Three news stories about classical musicians shared an unusual element this week:
Singers talk about vocal health and maintenance constantly… in general. But when it comes to admitting a malady, an injury or any condition that could affect availability, those same performers may go mute about their own condition.
Apparently it’s not just us. This week, guitarist Miloš was quoted in the UK’s Classical Music magazine about a hand injury that sidelined him for three months, and the concern it raised about the culture of secrecy that seems to exist in the classical musical community.
‘Musicians do not talk about injury, which is unfair. Sports people do not do that.’
This isn’t the first, or even the second, time this week that classical performers have been compared to athletes, and it’s a comparison that is very apt. Singers often refer to themselves as athletes on a smaller scale, but the parallels in terms of conditioning and “shelf life” are many. This isn’t a new idea, either, but this cluster of references could mark some renewed awareness of our kinship with the sports performers of the world.
On Sunday, conductor John Mauceri (well-known to Hollywood Bowl attendees from 1990 to 2006) suggested in the Huffington Post that classical music has much to learn from football, with the logic that getting kids and their parents involved early can make a big difference in the art form’s visibility and long-term support.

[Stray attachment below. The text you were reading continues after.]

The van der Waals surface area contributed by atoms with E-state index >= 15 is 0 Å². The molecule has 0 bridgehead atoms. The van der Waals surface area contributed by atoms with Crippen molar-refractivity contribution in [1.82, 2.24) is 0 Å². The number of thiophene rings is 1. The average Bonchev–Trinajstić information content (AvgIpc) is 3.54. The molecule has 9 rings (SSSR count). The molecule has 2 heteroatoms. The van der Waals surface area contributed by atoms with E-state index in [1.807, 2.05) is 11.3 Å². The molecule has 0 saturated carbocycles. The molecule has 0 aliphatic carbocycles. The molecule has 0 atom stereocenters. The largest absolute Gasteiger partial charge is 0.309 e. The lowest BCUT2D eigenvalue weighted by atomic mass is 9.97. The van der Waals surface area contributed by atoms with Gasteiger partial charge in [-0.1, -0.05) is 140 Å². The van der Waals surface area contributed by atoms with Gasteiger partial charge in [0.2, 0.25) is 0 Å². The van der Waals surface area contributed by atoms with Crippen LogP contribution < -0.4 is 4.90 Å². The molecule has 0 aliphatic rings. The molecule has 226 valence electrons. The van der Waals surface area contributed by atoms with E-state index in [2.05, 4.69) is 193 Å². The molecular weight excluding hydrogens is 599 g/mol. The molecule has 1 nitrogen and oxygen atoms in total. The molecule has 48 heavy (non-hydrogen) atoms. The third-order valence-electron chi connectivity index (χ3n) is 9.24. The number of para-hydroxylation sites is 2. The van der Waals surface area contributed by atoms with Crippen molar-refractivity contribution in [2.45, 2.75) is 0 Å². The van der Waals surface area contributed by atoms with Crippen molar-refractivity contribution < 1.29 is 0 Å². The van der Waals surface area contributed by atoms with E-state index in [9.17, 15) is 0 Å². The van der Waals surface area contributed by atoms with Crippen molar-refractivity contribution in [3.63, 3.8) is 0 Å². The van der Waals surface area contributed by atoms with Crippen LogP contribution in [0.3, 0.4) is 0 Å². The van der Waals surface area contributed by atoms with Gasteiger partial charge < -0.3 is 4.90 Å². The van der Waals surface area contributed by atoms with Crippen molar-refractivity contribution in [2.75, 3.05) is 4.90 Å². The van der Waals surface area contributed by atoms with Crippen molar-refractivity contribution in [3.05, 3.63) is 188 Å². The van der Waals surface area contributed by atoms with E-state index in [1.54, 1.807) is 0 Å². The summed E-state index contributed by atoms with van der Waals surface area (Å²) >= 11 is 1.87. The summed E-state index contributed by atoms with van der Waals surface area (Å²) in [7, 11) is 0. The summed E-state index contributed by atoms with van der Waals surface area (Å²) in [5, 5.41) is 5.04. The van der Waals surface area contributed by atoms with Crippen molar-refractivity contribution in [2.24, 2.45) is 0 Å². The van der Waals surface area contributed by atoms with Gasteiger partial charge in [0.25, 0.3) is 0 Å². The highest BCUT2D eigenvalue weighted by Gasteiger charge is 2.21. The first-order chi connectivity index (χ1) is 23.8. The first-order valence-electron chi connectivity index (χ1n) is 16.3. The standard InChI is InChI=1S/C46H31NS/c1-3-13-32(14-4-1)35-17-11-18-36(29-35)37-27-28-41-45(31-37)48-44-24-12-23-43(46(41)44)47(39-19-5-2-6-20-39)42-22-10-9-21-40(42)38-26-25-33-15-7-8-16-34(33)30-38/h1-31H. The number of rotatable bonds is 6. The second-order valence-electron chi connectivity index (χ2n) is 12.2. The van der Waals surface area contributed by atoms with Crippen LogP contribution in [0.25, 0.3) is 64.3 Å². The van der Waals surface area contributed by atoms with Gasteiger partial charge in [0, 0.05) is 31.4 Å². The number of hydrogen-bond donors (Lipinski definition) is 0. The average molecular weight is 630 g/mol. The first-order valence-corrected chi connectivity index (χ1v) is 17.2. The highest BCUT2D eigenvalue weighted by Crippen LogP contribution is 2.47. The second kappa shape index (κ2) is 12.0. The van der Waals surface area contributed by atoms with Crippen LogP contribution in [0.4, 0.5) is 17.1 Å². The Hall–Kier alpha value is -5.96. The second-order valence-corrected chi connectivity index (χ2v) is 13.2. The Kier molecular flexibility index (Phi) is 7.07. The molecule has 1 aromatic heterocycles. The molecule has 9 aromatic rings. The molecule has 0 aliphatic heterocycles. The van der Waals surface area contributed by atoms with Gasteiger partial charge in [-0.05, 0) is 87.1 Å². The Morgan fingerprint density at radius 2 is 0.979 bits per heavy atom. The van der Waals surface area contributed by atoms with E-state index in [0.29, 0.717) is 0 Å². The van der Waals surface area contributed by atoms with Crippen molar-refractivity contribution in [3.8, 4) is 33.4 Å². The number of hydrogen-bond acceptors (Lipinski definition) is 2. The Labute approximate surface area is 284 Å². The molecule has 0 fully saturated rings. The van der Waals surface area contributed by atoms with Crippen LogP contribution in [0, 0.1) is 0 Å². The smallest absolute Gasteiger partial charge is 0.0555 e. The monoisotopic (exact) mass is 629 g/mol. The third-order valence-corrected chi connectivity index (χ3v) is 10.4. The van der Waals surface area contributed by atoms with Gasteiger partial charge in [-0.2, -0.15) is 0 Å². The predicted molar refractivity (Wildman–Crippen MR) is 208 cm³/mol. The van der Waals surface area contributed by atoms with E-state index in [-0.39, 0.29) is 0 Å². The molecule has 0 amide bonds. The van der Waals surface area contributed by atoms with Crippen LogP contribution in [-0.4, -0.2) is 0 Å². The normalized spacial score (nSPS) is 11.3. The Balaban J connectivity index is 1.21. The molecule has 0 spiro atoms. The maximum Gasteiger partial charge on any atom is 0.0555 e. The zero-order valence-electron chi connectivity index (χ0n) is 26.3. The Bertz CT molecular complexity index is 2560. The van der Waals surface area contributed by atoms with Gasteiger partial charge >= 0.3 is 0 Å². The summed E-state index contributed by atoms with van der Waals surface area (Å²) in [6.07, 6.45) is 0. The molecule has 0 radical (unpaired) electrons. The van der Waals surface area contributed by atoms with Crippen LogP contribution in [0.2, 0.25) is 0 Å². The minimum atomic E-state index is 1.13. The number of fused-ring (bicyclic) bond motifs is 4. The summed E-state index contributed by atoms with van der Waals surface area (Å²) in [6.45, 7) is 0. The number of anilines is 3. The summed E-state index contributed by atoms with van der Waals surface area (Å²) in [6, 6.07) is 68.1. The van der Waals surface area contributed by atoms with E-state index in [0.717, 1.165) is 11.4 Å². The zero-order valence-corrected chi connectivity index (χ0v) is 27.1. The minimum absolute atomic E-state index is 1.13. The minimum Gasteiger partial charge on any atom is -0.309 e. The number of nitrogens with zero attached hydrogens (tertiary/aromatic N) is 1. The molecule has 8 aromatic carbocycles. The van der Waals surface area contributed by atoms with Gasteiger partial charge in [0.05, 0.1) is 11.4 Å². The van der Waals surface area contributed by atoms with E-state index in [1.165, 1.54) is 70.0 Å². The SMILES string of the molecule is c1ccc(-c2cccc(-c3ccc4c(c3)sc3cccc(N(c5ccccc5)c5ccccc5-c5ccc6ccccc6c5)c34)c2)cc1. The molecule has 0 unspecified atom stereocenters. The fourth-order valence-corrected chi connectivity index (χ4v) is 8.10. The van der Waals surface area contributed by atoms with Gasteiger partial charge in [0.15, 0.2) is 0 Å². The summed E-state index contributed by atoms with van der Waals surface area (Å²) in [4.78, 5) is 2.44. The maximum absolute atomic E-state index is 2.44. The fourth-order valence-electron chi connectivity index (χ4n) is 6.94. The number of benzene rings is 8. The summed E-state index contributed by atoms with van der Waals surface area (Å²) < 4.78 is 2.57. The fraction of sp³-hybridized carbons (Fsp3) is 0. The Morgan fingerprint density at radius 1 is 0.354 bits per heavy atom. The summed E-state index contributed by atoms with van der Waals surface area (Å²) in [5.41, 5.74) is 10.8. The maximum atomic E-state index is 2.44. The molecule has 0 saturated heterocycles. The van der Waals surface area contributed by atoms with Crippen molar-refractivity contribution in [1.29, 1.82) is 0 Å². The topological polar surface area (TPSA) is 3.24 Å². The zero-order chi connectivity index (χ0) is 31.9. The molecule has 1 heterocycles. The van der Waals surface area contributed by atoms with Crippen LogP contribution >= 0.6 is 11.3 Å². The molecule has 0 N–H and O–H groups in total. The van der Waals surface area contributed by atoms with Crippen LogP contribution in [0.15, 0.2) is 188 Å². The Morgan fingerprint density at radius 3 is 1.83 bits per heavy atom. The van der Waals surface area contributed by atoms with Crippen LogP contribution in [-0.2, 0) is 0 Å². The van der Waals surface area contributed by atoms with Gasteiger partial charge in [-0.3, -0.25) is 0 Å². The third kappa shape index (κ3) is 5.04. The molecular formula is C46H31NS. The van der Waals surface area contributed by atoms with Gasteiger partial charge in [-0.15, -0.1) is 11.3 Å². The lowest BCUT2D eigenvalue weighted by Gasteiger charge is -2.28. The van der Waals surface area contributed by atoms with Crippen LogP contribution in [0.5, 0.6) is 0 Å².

But is a classical career actually harder to achieve than one in pro sports? One reporter suggests that an orchestra is harder to get into than the NBA. On Monday, Mr. Lebrecht pointed to a November article from Cincinnati that you may have missed in the Thanksgiving week’s hubbub: an excellent description by Janelle Gelfand of the gauntlet required in order to snag a coveted orchestral position:
‘It’s easier to play pro sports than pass an orchestra audition’
Whether or not we should all be reading Sports Illustrated is up for discussion. But it sounds like the sports connection is gaining some significant respect, making it well worth some continued awareness.